David Royle
Two Poems
Ahead of his 2001 exhibition at the PM Gallery in London David Royle invited the distinguished contemporary poets Lavinia Greenlaw and Chris Greenhalgh to see his work in the studio. These two poems were the results of their individual encounters with the work and were included in the catalogue for the exhibition. They are reproduced here by the kind permission of the authors  
High Summer Weir

Still the day is its own machine and still
you will not speak of it, raise or let fall
a drowning face, hands catch at what drifts past
to weigh on your chest like a prayer against

living, a door to keep yourself outside
despite being up to your neck, your eyes,
in the wreckage of that long high summer.
There has been nothing better or after.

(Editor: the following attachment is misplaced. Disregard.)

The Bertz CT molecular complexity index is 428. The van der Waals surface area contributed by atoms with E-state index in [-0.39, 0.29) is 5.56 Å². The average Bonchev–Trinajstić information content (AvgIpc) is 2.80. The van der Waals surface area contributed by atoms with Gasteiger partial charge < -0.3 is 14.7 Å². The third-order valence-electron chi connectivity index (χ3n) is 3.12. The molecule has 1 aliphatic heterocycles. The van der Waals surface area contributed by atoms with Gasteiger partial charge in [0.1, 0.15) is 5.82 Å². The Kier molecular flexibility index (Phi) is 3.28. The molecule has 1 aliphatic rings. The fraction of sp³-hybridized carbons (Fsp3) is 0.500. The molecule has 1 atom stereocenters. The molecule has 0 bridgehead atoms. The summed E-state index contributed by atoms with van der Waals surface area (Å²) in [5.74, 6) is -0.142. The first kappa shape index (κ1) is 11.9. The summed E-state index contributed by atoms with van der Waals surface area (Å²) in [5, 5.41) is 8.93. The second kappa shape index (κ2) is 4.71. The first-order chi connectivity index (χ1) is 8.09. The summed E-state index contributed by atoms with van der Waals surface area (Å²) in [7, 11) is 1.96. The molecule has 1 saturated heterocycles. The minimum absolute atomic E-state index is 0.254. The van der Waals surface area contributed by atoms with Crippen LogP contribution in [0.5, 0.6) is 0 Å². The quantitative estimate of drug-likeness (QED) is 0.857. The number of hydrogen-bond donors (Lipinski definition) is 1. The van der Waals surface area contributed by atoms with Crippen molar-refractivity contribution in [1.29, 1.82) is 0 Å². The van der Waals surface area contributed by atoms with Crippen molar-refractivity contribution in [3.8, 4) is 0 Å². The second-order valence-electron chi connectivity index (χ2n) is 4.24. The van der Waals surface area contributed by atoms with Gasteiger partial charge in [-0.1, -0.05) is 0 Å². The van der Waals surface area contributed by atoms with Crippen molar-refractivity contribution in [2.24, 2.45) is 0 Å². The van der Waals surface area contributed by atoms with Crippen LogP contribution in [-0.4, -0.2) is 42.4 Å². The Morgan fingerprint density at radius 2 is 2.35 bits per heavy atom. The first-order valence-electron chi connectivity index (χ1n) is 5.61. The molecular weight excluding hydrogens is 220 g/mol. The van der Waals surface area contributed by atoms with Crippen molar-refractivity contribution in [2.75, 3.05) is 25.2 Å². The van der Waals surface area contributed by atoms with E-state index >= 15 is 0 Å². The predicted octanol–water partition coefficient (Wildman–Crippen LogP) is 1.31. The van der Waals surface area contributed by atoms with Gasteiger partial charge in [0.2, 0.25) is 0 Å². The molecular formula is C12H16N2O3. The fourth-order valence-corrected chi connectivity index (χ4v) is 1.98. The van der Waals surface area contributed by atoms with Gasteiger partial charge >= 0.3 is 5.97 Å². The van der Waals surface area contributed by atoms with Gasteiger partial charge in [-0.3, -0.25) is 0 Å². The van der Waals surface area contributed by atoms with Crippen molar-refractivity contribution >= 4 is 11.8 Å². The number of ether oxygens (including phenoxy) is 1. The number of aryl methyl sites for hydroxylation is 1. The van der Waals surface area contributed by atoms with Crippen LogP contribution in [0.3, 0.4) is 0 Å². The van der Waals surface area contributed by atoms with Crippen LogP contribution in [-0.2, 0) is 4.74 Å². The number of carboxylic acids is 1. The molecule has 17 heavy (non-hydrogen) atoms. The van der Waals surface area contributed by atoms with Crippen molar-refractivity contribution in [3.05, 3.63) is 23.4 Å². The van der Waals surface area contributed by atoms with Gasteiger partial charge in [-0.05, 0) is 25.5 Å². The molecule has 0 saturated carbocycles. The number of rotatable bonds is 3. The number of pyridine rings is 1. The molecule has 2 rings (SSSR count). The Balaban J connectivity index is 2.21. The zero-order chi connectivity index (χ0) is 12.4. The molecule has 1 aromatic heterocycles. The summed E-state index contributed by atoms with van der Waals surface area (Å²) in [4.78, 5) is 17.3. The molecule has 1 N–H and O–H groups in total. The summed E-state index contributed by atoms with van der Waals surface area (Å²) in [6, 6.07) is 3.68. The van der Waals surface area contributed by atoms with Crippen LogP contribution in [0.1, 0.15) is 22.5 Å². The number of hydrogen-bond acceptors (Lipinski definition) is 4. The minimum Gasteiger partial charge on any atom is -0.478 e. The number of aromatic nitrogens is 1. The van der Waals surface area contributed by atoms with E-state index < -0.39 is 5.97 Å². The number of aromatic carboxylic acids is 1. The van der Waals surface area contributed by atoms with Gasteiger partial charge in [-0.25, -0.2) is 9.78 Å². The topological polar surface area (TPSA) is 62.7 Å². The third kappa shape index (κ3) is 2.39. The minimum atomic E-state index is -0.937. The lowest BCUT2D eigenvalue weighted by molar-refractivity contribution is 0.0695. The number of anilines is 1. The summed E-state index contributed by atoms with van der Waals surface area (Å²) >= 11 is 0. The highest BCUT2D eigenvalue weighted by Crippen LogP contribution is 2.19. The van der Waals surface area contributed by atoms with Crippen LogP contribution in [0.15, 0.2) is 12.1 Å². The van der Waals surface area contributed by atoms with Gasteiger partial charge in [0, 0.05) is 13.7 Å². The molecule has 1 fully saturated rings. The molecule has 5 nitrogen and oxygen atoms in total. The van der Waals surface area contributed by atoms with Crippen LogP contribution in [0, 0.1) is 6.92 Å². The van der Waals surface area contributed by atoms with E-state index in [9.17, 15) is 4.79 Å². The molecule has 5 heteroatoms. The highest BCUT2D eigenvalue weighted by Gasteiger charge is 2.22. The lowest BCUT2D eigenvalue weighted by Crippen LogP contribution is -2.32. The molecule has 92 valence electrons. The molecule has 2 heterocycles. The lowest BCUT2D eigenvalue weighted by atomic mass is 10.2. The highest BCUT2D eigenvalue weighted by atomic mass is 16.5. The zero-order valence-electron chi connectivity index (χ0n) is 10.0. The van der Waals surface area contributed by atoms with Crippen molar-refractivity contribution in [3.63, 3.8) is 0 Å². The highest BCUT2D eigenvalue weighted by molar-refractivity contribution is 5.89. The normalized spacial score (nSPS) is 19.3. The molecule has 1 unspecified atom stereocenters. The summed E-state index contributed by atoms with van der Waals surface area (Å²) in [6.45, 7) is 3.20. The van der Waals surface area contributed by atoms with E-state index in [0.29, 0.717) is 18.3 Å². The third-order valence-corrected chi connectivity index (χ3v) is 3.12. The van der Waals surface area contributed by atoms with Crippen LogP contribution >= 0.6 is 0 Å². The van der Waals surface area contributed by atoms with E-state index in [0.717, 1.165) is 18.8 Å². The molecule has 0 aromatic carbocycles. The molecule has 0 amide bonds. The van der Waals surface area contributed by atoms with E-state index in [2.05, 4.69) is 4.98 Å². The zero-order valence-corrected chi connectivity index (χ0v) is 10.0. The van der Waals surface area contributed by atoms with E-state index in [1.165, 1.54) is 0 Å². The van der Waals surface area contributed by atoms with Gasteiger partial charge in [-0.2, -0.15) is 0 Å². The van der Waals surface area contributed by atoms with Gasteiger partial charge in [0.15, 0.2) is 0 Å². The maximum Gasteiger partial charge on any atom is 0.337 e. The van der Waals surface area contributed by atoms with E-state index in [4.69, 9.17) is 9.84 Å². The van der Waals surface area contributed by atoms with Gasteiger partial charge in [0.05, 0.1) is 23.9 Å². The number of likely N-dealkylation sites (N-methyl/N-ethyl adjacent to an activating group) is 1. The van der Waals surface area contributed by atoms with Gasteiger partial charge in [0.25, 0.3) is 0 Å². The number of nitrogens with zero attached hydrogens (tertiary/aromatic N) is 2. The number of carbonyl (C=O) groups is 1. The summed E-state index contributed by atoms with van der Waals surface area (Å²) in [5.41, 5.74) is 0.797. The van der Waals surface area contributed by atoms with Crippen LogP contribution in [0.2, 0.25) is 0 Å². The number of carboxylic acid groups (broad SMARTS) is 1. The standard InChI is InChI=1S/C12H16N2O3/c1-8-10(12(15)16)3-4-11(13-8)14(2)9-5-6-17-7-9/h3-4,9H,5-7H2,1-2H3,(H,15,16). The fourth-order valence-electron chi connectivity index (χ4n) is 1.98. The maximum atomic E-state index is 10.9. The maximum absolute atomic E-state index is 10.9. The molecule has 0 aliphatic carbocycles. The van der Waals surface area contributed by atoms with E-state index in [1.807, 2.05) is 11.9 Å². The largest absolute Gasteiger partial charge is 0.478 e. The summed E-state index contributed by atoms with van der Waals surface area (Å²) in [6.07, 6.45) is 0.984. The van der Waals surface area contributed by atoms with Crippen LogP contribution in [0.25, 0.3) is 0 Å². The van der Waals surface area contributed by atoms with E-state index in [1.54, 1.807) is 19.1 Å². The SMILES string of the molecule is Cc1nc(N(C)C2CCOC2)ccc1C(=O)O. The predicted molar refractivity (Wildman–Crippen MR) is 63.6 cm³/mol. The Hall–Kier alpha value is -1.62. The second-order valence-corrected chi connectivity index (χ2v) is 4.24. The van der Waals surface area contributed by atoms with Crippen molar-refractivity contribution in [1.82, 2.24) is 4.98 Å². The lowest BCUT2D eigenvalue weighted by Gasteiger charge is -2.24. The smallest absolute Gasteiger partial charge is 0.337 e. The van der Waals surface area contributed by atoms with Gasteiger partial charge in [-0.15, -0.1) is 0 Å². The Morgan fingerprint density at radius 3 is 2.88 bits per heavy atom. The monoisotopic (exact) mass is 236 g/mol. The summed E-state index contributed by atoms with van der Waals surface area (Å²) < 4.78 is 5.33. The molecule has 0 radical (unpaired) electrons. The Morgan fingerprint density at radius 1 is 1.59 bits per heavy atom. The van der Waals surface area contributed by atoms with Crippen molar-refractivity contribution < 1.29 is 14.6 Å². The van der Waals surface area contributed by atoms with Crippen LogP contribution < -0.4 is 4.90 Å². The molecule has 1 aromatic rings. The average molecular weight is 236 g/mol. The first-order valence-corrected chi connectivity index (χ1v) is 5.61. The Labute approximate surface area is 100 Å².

What’s left is broken pattern and colour
snarled up on the edge but not gone over,
because of what boiled up, alive enough

to take heart from, to land on and draw breath.
Admit, now, what does not pass and move on
while we are still here, under the sun.


© Lavinia Greenlaw 2000
opposite left:  High Summer Weir, 1998
Haunting the Ordinary

A man in a green chair
peels a tangerine.

Fronds explode into space.
The gloria  of a sunset:

an imagined heaven
touched with gold.

A pleated weir spills its ribbons,
distilling into the silver square

of a television.
White noise. Interference.

Ghostly as a climber’s shadow
thrown onto a cloud.


© Chris Greenhalgh 2000
opposite right: Inside on a Wild Night, 2000